The week of the 2012 NFL draft, people wouldn’t stop banging on my dorm room door asking me where I thought I would go. But I wasn’t even sure if I’d get a call from a team. I wasn’t coming from some big SEC school. I was at Fort Valley State. I was a punter. All the hype got so distracting that I went to stay at my friend Gary’s house just to put my mind at ease. Then my dad picked me up in the morning so I could watch the draft with my family in our living room.

It was seriously like five seconds after the last pick of the draft that my phone rang. It was the Raiders. Finding out I was going to Oakland was one of the happiest moments of my life. I burst out of my house and just started walking up the street, calling up my friends on the phone to tell them that I was going to be in the National Football League.

I was so, so happy, right? I was going to punt for the Raiders.

Then I called my one friend. The honest friend. Everybody got one.

“Hey bro, doesn’t Oakland already have a good punter?” he said. “I mean, I think they have like the best punter in the league.”

Damn.

I didn’t really follow the NFL closely. I was too busy playing. Right away I started looking online to find out all I could about Shane Lechler. He averaged over 50 yards per punt for the Raiders the season before I was drafted. That meant he was really good, for all of you Madden players reading.

So I didn’t know what to expect anymore. I didn’t know if the Raiders were seriously interested in me, or just using me as a warm body to compete with Shane until the season started. Before training camp started, I felt like I had no chance to make the squad. But when I got to Oakland, I was determined to make the most of my opportunity. I told myself that even if I wasn’t going to be the starter, or even make the final cut, I’d use the opportunity to learn as much as I could from one of the best punters in the league.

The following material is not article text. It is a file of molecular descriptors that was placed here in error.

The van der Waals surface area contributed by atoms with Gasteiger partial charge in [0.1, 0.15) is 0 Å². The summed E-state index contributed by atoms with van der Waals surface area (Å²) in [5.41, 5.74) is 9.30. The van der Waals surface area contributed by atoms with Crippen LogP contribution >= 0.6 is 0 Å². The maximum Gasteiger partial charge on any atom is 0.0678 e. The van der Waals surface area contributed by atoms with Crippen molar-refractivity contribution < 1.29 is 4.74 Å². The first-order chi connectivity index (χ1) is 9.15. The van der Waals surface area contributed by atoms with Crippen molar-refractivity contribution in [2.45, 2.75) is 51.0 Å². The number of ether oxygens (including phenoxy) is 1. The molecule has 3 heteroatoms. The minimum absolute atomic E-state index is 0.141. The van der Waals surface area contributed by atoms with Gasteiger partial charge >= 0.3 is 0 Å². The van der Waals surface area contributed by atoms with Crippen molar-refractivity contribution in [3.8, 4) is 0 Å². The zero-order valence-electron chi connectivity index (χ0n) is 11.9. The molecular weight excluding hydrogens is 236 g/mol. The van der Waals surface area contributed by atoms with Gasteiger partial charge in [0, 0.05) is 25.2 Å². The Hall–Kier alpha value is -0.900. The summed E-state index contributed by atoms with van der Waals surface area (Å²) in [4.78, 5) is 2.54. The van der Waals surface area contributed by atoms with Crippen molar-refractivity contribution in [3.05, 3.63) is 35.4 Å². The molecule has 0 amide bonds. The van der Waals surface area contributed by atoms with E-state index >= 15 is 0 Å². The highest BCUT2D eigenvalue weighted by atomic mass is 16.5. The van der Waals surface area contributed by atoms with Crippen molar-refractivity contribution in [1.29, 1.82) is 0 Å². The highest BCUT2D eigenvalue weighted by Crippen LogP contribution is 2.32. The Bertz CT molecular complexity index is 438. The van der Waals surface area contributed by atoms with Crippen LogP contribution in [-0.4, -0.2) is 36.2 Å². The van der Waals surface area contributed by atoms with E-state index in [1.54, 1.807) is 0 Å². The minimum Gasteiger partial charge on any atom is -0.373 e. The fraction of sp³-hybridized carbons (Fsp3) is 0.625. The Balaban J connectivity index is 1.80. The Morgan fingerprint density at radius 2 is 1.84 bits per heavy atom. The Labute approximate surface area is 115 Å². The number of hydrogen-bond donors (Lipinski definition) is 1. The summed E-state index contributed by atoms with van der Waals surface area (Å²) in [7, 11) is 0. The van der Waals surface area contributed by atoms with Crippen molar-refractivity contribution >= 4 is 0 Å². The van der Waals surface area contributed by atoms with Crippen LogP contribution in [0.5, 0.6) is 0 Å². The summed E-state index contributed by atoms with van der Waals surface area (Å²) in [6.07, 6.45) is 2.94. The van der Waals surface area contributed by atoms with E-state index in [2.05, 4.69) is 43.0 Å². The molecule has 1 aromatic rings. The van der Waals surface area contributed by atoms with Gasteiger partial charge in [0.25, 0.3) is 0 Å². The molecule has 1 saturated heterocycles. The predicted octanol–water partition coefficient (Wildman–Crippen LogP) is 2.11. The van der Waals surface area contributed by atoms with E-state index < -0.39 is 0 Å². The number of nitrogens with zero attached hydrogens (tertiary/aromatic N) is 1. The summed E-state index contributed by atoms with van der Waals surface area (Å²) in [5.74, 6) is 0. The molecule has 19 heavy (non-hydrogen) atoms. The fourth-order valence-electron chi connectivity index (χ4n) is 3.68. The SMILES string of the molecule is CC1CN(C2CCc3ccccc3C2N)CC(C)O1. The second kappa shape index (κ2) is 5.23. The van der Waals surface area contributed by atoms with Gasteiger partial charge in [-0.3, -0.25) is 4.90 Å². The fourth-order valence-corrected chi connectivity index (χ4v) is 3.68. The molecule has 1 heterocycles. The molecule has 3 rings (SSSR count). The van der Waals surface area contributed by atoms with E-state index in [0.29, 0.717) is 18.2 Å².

So that’s what I did. I got in rep after rep until things started to come together. I wanted to show all the coaches and players watching that I was listening, and that I was for real. So every day I came in with a chip on my shoulder, trying to show everyone just how good I could be.

The bad news was that I got hurt in training camp and found out I would miss the entire 2012 season. The good news was, the Raiders put me on injured reserve and still kept me on the team. I was so grateful to the coaches who thought I was worth keeping around. That season, I watched everything Shane did on the field. I showed up at the practice facility every day just wanting to soak up as much as I could. By the time 2013 came around, Shane had signed with the Texans, and I was fully rehabbed and ready to show that I could hang with the best of them.